- Publisher: Cambridge University Press
- Online publication date: October 2022
- Print publication year: 2022
- Online ISBN: 9781009235020
- DOI: https://doi.org/10.1017/9781009235020
Can a human society suffer from illness like a living thing? And if so, how does such a malaise manifest itself? In this thought-provoking book, Fred Neuhouser explains and defends the idea of social pathology, demonstrating what it means to describe societies as 'ill', or 'sick', and why we are so often drawn to conceiving of social problems as ailments or maladies. He shows how Rousseau, Hegel, Marx, and Durkheim – four key philosophers who are seldom taken to constitute a 'tradition' – deploy the idea of social pathology in comparable ways, and then explores the connections between societal illnesses and the phenomena those thinkers made famous: alienation, anomie, ideology, and social dysfunction. His book is a rich and compelling illumination of both the idea of social disease and the importance it has had, and continues to have, for philosophical views of society.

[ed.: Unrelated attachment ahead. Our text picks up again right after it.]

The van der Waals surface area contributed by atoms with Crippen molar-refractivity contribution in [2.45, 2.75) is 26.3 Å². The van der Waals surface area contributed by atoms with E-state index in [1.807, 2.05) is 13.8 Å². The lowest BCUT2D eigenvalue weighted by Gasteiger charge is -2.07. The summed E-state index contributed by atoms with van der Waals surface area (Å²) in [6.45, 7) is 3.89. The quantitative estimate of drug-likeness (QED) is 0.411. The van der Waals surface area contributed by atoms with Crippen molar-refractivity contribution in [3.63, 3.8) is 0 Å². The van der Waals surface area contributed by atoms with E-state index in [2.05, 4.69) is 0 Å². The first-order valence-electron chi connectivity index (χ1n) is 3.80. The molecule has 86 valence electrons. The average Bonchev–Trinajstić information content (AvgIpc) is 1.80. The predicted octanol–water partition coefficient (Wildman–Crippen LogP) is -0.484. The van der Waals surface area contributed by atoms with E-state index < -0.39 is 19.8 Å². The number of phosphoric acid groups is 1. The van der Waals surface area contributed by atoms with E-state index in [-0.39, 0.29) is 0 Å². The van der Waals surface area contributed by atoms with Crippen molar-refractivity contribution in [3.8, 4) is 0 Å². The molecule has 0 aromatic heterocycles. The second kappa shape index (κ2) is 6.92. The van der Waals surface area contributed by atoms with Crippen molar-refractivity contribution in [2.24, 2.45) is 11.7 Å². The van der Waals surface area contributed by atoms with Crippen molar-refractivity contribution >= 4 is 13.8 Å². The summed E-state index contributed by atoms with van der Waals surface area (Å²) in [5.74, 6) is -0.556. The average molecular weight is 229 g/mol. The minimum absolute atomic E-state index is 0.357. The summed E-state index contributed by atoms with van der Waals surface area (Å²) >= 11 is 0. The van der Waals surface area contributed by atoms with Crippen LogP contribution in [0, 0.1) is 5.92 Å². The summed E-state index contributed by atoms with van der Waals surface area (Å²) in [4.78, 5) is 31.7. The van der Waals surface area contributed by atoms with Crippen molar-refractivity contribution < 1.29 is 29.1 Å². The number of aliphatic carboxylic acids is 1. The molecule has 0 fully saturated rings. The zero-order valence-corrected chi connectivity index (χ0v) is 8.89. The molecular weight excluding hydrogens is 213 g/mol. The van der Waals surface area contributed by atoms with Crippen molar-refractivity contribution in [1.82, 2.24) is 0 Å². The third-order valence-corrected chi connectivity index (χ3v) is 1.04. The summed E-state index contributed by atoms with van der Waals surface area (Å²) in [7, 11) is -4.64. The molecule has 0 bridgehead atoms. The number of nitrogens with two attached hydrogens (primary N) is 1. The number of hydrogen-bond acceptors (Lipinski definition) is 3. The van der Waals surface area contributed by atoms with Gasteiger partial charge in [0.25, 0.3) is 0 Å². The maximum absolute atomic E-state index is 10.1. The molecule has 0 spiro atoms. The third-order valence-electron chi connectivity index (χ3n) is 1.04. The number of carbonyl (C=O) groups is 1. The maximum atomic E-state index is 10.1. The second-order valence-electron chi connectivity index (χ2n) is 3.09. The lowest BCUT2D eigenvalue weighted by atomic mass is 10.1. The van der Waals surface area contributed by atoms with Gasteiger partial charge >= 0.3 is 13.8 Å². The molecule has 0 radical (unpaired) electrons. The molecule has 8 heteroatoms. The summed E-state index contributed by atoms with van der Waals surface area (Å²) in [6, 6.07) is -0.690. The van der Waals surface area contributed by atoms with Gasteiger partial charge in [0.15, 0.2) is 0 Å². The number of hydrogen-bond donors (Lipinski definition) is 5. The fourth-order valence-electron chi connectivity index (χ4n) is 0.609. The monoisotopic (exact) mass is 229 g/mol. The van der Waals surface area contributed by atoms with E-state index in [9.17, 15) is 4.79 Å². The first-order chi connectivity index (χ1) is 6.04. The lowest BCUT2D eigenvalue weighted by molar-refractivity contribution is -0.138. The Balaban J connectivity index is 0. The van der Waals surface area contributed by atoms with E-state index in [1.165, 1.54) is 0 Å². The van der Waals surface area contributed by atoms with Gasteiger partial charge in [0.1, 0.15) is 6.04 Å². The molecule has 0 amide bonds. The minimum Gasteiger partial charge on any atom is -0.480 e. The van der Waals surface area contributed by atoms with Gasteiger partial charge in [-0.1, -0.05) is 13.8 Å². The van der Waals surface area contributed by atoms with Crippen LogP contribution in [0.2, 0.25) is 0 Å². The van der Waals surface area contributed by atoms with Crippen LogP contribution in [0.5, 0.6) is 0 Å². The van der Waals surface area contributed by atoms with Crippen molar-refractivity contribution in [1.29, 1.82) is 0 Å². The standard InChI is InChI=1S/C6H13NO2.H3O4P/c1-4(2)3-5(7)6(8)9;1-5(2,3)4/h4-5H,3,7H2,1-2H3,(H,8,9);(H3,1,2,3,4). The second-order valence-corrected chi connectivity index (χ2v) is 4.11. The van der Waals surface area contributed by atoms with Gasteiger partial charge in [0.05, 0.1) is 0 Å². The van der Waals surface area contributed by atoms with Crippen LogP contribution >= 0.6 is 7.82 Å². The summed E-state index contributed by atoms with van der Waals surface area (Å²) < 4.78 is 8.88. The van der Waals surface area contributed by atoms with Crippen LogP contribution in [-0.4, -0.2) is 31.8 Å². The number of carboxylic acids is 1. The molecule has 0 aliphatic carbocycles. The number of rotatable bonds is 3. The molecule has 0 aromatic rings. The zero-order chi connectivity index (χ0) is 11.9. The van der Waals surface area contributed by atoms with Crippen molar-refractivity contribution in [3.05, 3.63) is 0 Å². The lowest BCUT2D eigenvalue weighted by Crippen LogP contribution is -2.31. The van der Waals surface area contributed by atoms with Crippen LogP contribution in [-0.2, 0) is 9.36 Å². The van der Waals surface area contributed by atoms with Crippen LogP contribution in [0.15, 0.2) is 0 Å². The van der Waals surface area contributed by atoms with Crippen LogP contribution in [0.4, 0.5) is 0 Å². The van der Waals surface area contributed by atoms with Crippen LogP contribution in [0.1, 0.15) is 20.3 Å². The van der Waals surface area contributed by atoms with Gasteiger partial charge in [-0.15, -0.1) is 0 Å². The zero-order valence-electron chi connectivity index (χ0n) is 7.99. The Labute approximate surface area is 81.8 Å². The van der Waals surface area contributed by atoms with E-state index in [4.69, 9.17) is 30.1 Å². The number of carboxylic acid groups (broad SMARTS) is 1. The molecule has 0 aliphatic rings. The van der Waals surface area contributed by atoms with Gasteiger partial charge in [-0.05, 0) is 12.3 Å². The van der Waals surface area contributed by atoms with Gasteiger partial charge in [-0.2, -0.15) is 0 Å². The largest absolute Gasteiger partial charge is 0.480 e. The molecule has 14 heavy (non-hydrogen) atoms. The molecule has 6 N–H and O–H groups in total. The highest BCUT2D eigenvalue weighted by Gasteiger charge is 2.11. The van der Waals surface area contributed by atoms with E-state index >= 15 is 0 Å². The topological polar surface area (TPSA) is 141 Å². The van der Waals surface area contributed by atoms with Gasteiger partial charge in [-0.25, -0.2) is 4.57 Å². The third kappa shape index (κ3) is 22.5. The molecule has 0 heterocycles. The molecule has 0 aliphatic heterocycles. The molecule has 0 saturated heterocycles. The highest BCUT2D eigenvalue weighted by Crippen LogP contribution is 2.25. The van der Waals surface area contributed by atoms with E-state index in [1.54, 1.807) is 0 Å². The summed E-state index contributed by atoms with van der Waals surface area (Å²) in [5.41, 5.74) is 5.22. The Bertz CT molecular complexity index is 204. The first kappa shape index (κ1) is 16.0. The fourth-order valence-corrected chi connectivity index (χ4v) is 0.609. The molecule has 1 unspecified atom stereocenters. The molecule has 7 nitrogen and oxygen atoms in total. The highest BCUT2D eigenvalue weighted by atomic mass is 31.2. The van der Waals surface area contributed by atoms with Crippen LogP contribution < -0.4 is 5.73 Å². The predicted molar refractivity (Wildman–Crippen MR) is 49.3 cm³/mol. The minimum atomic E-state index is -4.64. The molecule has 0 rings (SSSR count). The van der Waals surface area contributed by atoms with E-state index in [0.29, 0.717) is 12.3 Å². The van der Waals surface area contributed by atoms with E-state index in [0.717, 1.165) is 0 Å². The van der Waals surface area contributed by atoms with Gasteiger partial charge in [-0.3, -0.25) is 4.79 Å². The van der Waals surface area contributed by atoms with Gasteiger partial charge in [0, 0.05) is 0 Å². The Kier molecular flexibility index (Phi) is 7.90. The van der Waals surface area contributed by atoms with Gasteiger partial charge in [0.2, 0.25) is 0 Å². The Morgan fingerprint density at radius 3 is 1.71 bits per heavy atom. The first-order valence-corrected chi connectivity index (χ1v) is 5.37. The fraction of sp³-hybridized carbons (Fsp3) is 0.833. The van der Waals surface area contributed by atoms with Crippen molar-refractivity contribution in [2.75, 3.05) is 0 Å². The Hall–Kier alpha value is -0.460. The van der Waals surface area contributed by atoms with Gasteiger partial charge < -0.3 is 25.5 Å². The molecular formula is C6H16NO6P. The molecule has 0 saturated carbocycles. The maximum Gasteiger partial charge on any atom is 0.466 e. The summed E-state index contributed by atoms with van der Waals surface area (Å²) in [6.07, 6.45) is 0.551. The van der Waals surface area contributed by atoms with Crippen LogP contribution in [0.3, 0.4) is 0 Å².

‘The concept of ‘social pathology' seems to be both indispensable to critical social theory and at the same time fraught with problems, as it may invoke illegitimately organicist, conservative conceptions of society. In this path-breaking new book, Frederick Neuhouser, with characteristic philosophical depth and rigor, provides the most potent analysis and defense of the legitimacy of the concept in social theory yet to have appeared.'
Arash Abazari - Sharif University of Technology
‘Neuhouser's achievement in Diagnosing Social Pathology is an exceedingly rare one: it is at once a highly erudite examination of the ontological commitments underlying social theories of Hegel, Durkheim, and Marx (among others) that will be quite rewarding for anyone with a scholarly interest in those figures, while at the same time laying the groundwork for a thoroughly compelling and original method of social critique. This is a deeply fascinating work that will change the way its readers think about the possible modalities of social critique.'
Todd Hedrick - Michigan State University
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